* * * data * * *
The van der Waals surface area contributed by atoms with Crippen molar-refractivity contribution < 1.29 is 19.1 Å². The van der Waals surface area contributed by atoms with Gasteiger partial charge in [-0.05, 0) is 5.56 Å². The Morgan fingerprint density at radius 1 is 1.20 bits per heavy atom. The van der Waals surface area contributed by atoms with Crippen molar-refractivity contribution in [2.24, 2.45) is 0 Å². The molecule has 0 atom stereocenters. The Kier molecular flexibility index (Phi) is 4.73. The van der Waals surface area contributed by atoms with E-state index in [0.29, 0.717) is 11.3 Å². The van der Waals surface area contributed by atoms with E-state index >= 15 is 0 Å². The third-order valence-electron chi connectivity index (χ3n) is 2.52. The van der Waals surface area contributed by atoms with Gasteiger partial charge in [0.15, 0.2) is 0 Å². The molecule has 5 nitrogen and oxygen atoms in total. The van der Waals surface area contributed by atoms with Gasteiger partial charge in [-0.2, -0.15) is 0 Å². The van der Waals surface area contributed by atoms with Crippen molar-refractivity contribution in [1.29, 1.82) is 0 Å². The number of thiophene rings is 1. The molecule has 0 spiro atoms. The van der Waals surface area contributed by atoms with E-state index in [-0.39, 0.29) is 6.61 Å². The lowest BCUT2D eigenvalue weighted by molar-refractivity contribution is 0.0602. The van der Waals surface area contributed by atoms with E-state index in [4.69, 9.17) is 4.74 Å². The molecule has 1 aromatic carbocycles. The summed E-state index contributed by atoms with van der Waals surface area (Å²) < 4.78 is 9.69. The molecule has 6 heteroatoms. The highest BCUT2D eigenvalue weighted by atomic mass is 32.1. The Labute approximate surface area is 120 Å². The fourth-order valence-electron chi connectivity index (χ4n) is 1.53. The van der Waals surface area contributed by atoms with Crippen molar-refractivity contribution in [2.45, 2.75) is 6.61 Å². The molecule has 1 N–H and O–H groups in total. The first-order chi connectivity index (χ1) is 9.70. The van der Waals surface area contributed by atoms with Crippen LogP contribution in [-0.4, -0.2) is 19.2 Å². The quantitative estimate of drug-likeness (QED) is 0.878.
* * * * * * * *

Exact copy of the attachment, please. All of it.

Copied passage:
The van der Waals surface area contributed by atoms with Crippen molar-refractivity contribution < 1.29 is 19.1 Å². The van der Waals surface area contributed by atoms with Gasteiger partial charge in [-0.05, 0) is 5.56 Å². The Morgan fingerprint density at radius 1 is 1.20 bits per heavy atom. The van der Waals surface area contributed by atoms with Crippen molar-refractivity contribution in [2.24, 2.45) is 0 Å². The molecule has 0 atom stereocenters. The Kier molecular flexibility index (Phi) is 4.73. The van der Waals surface area contributed by atoms with E-state index in [0.29, 0.717) is 11.3 Å². The van der Waals surface area contributed by atoms with E-state index >= 15 is 0 Å². The third-order valence-electron chi connectivity index (χ3n) is 2.52. The van der Waals surface area contributed by atoms with Gasteiger partial charge in [0.15, 0.2) is 0 Å². The molecule has 5 nitrogen and oxygen atoms in total. The van der Waals surface area contributed by atoms with Gasteiger partial charge in [-0.2, -0.15) is 0 Å². The van der Waals surface area contributed by atoms with Crippen molar-refractivity contribution in [1.29, 1.82) is 0 Å². The number of thiophene rings is 1. The molecule has 0 spiro atoms. The van der Waals surface area contributed by atoms with E-state index in [-0.39, 0.29) is 6.61 Å². The lowest BCUT2D eigenvalue weighted by molar-refractivity contribution is 0.0602. The van der Waals surface area contributed by atoms with E-state index in [4.69, 9.17) is 4.74 Å². The molecule has 1 aromatic carbocycles. The summed E-state index contributed by atoms with van der Waals surface area (Å²) < 4.78 is 9.69. The molecule has 6 heteroatoms. The highest BCUT2D eigenvalue weighted by atomic mass is 32.1. The Labute approximate surface area is 120 Å². The fourth-order valence-electron chi connectivity index (χ4n) is 1.53. The van der Waals surface area contributed by atoms with Crippen molar-refractivity contribution in [2.45, 2.75) is 6.61 Å². The molecule has 1 N–H and O–H groups in total. The first-order chi connectivity index (χ1) is 9.70. The van der Waals surface area contributed by atoms with Crippen LogP contribution in [-0.4, -0.2) is 19.2 Å². The quantitative estimate of drug-likeness (QED) is 0.878.